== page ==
- Thank you for all your help and advice. I would recommend you to anyone needing a good solicitor
- Professional and friendly service!
- Always most helpful, knowledgeable and understanding. Very pleasant and efficient
- Thank you very much for all of the work that you have done, delighted with the speed with which matters were concluded
Now it's the Bank of Gran and Grandad!!
Property Lawyer Victoria Robinson, of Martin Tolhurst Solicitors in Ashford agrees with the research recently published by Santander mortgages. The research that Santander carried out indicated that it was not only the well known “Bank of Mum and Dad” that were helping the out first time buyers with property purchases but increasingly it was the “Bank of Gran and Grandad” who are helping to fund deposits. Santander’s research showed that one in eight first time buyers were asking their grandparents to help fund deposits for their first house purchase.
Victoria commented “First time buyers need a large deposit to enable them to obtain mortgage finance, and the best mortgage rates that the lenders offer. Often a 20% deposit is required to achieve a reasonable mortgage interest rate. I am acting for around 20 first time buyers a month and typically more than half are being given financial assistance by their parents or grandparents.”
However gifts are not without danger and the need for legal advice where such gifts and financial aid were being made was essential. Victoria continued “Parents and grandparents are looking to help their children and want to ensure that a property purchase is dealt with as quickly and easily as possible. There are further considerations that need to be made by any family member making or receiving a large financial gift towards a house purchase. These include:-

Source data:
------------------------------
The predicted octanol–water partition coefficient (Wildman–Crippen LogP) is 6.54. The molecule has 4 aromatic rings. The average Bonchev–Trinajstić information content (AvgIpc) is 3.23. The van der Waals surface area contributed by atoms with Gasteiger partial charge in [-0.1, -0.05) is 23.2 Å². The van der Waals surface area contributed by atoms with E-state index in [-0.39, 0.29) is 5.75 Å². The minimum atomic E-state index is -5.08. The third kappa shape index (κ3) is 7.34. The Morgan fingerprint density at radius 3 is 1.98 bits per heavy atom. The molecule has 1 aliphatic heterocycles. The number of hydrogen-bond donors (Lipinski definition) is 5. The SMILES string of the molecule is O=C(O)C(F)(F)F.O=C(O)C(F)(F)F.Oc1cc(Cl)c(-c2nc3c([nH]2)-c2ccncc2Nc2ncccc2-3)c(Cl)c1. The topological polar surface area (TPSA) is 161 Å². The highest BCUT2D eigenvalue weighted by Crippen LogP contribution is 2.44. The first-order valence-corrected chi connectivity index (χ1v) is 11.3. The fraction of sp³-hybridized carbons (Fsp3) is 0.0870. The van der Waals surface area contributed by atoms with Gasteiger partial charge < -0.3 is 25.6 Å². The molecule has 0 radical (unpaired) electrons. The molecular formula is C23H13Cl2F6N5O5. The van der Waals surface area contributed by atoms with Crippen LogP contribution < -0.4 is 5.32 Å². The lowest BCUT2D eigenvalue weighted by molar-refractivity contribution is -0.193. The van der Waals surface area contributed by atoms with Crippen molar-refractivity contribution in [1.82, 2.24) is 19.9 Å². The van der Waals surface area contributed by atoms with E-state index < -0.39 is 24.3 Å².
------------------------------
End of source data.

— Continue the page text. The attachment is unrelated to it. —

- Inheritance Tax implications. If the person gifting the deposit dies within seven years the amount of the deposit will still be considered as part of their estate for Inheritance Tax purposes.
- If the child or grandchild receiving the gift has financial problems then companies that they owe debt to may seek to take a charge over the equity that effectively the grandparents or parents have given them.
- If the child or grandchild is buying a property with their partner or spouse then in the event relationship breakdown the partner or spouse may seek to claim a share of the gift/equity even though that was not necessarily the intention of the parent or grandparent gifting the money at the outset.
“The issue that everyone has to understand is that the gift has to be an outright gift in order to comply with mortgage lender’s requirements. Where there is such an outright gift then it cannot be subject to a reservation. The parents or grandparents cannot impose conditions on the gift or make it subject to a reservation usually” warned Victoria. “Often we would advise families to discuss such gifts with us as solicitors. We can advise them of the implications of such gifts and whether there is anything they can do to protect themselves against the sorts of situations outlined above to prevent problems in the future. The joint ownership of the property, Trust Deeds and agreements can all be considered depending on the individual circumstances where the gift is made. The Bank of Mum and Dad, or the Bank of Gran and Granddad are increasingly common and exceptionally helpful to first time buyers but the gift should not just be made without thinking of future implications”.
For more information or to arrange to speak to Victoria about this issue, speak to our New Business Team on 01795 416933.